A research team from Yamada Laboratory at the Department of Physics, Graduate School of Science, Rikkyo University, consisting of Yusuke Sakai (a graduate student), Shinya Yamada (an associate professor), Toshiki Sato (an assistant professor, currently a lecturer at Meiji University), Ryota Hayakawa (a researcher, currently at KEK), Ryota Higurashi (formerly a graduate student at Rikkyo University), and Nao Kominoto (a graduate student), successfully developed a novel image reconstruction technique, or deconvolution method, by making the best use of the world's highest angular resolution of the Chandra X-ray Observatory. Using this method, we have successfully enhanced the clarity of the X-ray image of the Cassiopeia A supernova remnant. Figure 1 (left) shows an observation image from Chandra, while Figure 1 (right) presents the results after applying our technique. By applying this new image analysis method, it becomes possible to accurately estimate the spatial extent of X-rays produced by high-energy cosmic phenomena, which can lead to improved measurement accuracy and the discovery of unknown structures. In addition, this method can be applied not only to Chandra but also to other satellites and data, opening up various possibilities for development in astronomy, such as comparative studies with radio and visible light observations. This research achievement will be published online in "The Astrophysical Journal" on June 22, 2023 at 22:00 JST (June 22, 2023 at 9:00 ET).
Figure 1: (Left) Observed image of the Cassiopeia A supernova remnant by the Chandra X-ray satellite. The colors correspond to the energy ranges of X-rays: red: 0.5-1.2 keV, green: 1.2-2.0 keV, blue: 2.0-7.0 keV. (Right) The result obtained by applying our method to the left image, resulting in improved clarity across the entire image. To view a high-resolution version, please click here.
Background of Research
The Gap Between Actual Observational Images and Real Celestial Objects
Figure 2: (Background) Monochromatic image of Cassiopeia A (Obs. ID=4636) observed by the Chandra in 2004. (Color image) Display of the simulated PSF for the monochromatic energy (2.3 keV), shown at regular intervals. The color represents the probability distribution of the PSF.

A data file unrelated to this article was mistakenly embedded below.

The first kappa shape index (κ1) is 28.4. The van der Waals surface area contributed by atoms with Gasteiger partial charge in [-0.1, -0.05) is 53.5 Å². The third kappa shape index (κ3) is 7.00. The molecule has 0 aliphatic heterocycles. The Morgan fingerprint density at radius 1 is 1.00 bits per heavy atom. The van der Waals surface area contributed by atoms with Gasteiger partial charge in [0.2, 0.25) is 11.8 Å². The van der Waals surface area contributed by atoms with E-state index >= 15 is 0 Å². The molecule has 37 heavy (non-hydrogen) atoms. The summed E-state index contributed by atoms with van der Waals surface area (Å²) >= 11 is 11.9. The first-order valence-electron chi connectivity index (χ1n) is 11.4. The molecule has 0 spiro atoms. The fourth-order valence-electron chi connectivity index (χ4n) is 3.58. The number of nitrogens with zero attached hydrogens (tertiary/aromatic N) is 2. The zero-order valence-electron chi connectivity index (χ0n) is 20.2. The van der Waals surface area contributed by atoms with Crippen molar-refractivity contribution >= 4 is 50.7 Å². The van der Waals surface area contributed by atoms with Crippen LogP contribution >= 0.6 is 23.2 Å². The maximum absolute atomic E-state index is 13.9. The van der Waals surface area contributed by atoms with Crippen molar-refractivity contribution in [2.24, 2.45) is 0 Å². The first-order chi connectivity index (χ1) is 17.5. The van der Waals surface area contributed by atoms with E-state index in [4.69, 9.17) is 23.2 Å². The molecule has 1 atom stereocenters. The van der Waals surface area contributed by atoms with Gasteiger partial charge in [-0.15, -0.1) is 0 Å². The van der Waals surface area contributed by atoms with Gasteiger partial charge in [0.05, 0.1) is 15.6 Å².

Among these X-ray satellites, Chandra, which has been operational since its launch in 1999 and continues to operate as of 2023, has the highest spatial resolution (0.5 arcseconds) of any X-ray satellite. Its exceptional capabilities have provided insights into various high-energy physical phenomena, including the time evolution of supernova remnants. However, the focusing device (X-ray telescope) that directly affects X-ray vision becomes less efficient at accurately focusing the image as we move away from the optical axis. The deviation of the image from the ideal point image is known as the point-spread function (PSF). Figure 2 shows the shape of the PSF at different locations based on simulated measurements using the observed image of the Cassiopeia A supernova remnant from Chandra in 2004 as the background. As the distance from the optical axis increases, the focusing power decreases and the PSF spreads wider. In other words, the observed image is not an accurate representation of the true celestial object, but rather a result of viewing it through lenses with varying focusing powers at different locations.
Method for correcting the effects of varying focusing power due to the direction of light incidence
Development of a deconvolution method applicable to the entire range of Chandra observations
Application to the Cassiopeia A supernova remnant
Figure 3: (Left) Observation image (0.5-7.0 keV, Obs. ID=4636, 4637, 4639, 5319). (Right) Result of 200 iterations of our position-dependent RL method using the PSF for each position shown in Figure 2, applied to the left image.
Summary and Future Developments
Jun 06, 2023PRESS RELEASE